The Grand Chamber of the European Court of Human Rights in Strasbourg has begun hearing an appeal in the case of 18 Romany children from Ostrava, whose parents claim their placing in special schools for the mentally retarded amounted to discrimination. Such schools have since been renamed in the Czech Republic, but the problem remains; most Romany children generally receive a sub-standard education. Last year the Court ruled against the applicants; this appeal is the families' last chance. David Strupek is the lawyer representing the 18 families, and earlier he spoke to Radio Prague by telephone.
"The applicants are not of course in a position to prove that there was some racist intention in the head of the psychologists or director of the school who were deciding in the case. But we are claiming that the mere statistical results that show that there is such an overwhelming over-representation of Roma children in special schools - or rather there was at the time in question - is sufficient proof of inferior differential treatment, and that it's up to the government to explain why the system works in a way that it results in such an overwhelming over-representation. It practically means that more than 50 percent of Roma children are mentally deficient, which is a conclusion that cannot be accepted."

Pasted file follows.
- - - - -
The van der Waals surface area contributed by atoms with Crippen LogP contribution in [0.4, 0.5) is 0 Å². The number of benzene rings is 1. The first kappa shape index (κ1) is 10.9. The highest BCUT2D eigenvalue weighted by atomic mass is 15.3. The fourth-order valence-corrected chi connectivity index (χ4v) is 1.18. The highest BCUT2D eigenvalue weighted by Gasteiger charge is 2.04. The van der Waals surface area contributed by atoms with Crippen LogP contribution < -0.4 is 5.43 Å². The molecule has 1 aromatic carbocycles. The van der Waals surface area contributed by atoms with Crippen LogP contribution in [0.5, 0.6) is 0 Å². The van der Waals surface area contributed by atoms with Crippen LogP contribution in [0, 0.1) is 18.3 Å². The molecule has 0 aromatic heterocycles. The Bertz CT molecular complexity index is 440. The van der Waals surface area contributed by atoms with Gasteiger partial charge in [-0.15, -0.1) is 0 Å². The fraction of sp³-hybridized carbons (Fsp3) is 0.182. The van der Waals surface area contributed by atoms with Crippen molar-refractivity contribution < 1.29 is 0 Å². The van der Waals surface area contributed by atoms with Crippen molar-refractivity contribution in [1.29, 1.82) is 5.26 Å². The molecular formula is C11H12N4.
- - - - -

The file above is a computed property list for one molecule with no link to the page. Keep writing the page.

How has the placing of these 18 children in special schools affected their lives and their education?
"Of course it has affected their lives, because when they finished special schools, the level of their education was some two or three years behind the normal standard. Those children are practically condemned to the lowest level of training and practically condemned to unemployment."
What would you and the claimants like to see come out of this case if you win?
"The Court itself can only declare that there was a violation of the Convention [on human rights] and it can award the applicants with some amount of compensation, which of course would be problematic in this case because the application is based on the claims regarding the functioning of the whole system. It would be very problematic to determine what the situation would have been if these particular children had not been transferred. So it would be very hard to numerate any real damage. But the decision of the European Court of Human Rights is binding, and the Council of Europe is monitoring how the member states follow the conclusions of the court."
When do you expect the Grand Chamber to rule on your appeal?
"It could be very hard to estimate. The case is complex, and the complex written judgment has to be elaborated. I'm afraid there are still months ahead of us until we will know the decision."